Catfish Creole Recipe

Growing up in southeastern Oklahoma, I caught and ate my share of freshwater fish. Fresh, wild fish was so common at my home, it wasn’t until I moved to New Orleans in college that I realized some people actually buy catfish. Up to that point, I assumed everyone just caught their own channels, blues, and flatheads like us.

It was in New Orleans that I worked the kitchen of Brigsten’s Restaurant—an award-winning eatery known for their contemporary Creole cuisine. This was the foundation of my culinary career and fostered my love for Cajun food. Since then, I’ve devoted much of my time to the preparation, practice, and perfection of this unique coastal cooking style. This recipe was born of that devotion.

Serving size

3-4

Time to make

45 minutes

Ingredients

Creole Sauce
3 tbsp. butter
3 tbsp. flour
2 garlic cloves, minced
1 medium yellow onion, diced
1 green bell pepper, diced
1 cup celery, diced
1 tbsp. oil
2 cups wild game stock (or chicken stock)
2 tbsp. Cajun seasoning (such as Tacticalories Dirty South)
2 tsp. fresh oregano, minced
2 tsp. fresh thyme, minced
2 bay leaves
1 tbsp. Worcestershire sauce
1/4 tsp. Tabasco sauce
3 medium tomatoes, chopped
1 tbsp. tomato paste
3 green onions (scallions), thinly sliced

Blackened Catfish
2 lb. catfish fillets
2 tbsp. butter, room temp
2 tbsp. Cajun seasoning
1 tbsp. oil

Also works with

Any firm, flaky fish

Special equipment

Dutch oven/heavy-bottom pot, cast iron pan

Method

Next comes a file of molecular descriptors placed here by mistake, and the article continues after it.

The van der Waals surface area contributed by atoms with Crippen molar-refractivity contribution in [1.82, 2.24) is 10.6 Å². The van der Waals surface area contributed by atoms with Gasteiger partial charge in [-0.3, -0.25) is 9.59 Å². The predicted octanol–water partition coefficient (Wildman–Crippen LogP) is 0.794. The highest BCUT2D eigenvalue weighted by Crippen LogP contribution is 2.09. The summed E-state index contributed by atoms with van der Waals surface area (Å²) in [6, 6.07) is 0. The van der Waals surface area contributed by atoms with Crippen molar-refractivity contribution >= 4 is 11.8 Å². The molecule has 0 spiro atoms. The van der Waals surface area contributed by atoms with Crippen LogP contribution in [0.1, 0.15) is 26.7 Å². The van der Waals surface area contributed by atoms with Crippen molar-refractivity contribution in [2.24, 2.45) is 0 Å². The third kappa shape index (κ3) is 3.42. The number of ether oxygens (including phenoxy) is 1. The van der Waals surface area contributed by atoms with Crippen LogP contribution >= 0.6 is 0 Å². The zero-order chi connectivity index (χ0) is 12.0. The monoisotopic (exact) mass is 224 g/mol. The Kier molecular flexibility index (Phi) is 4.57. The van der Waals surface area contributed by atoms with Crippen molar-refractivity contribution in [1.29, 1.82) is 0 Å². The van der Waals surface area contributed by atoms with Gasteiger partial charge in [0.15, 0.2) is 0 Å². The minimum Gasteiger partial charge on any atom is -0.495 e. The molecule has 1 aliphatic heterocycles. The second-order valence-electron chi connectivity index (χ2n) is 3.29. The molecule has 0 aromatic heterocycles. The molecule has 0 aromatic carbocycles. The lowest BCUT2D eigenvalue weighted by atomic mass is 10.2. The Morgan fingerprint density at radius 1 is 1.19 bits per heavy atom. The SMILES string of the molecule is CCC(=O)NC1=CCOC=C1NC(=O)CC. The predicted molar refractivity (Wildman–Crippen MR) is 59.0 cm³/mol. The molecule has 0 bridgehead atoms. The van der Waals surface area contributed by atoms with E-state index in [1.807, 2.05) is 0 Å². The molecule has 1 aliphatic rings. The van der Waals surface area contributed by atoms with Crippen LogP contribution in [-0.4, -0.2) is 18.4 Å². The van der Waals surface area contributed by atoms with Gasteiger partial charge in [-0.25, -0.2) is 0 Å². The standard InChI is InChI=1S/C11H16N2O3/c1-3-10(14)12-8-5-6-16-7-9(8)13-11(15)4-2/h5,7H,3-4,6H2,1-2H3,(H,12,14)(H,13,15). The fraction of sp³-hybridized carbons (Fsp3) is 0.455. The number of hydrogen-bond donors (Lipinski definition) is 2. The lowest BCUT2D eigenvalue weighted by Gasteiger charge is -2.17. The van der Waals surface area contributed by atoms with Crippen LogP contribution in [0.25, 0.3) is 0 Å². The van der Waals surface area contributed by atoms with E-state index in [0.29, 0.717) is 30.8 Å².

1
  1. Preheat a Dutch oven or heavy-bottom pot over medium heat. Melt butter and stir in flour. Using a whisk, continually stir until the mixture becomes slightly lighter than the color of a brown paper bag, approximately 3-5 minutes. This mixture is called the roux and is the foundation of your sauce. Do not rush this process by using a higher heat or you will burn the roux and your sauce will taste bitter.
  2. Stir in the garlic, bell pepper, onion, and celery. Add a tablespoon of oil and mix well. Cook for 5 minutes, stirring frequently. Use a spatula to scrape the browned bits from the bottom of the pot.
  3. Pour in the wild game stock. This will deglaze your pot and loosen the remaining bits from the bottom. Stir in the Cajun seasoning, thyme, oregano, bay leaves, Worcestershire sauce, Tabasco sauce, tomatoes, and tomato paste. Allow the mixture to simmer for 10-15 minutes, stirring occasionally. In the last minute, stir in the green onions.
  4. Bring a cast iron pan to medium-high heat. While you are waiting, coat each catfish fillet with butter and amply season each side of the fillets with the Cajun seasoning.
  5. Carefully add the oil when the pan begins the slightly smoke. Place the fillets in the pan. Disable the smoke alarms if needed. The spices will smoke and the pepper will become potent. If you cannot fit all the fillets at once, plan to work in batches.
  6. This is the important part. Do not fully flip the fillets for 2-3 minutes. You can check the crispiness of the spice layer on the bottom of the fillets, but do not flip too early. You want the spices to become mostly blackened before flipping. Once you are comfortable with the level of char, flip the fillet and allow to cook for an additional 2-3 minutes on the other side.
  7. Once fully cooked, plate the Creole sauce, add your catfish, and the garnish with fresh parsley and a lemon wedge. You can add rice, but I prefer to use French bread to sop up the remaining sauce.

Serving size

3-4

Time to make

45 minutes

Ingredients

Creole Sauce
3 tbsp. butter
3 tbsp. flour
2 garlic cloves, minced
1 medium yellow onion, diced
1 green bell pepper, diced
1 cup celery, diced
1 tbsp. oil
2 cups wild game stock (or chicken stock)
2 tbsp. Cajun seasoning (such as Tacticalories Dirty South)
2 tsp. fresh oregano, minced
2 tsp. fresh thyme, minced
2 bay leaves
1 tbsp. Worcestershire sauce
1/4 tsp. Tabasco sauce
3 medium tomatoes, chopped
1 tbsp. tomato paste
3 green onions (scallions), thinly sliced

Blackened Catfish
2 lb. catfish fillets
2 tbsp. butter, room temp
2 tbsp. Cajun seasoning
1 tbsp. oil

Also works with

Any firm, flaky fish

Special equipment

Dutch oven/heavy-bottom pot, cast iron pan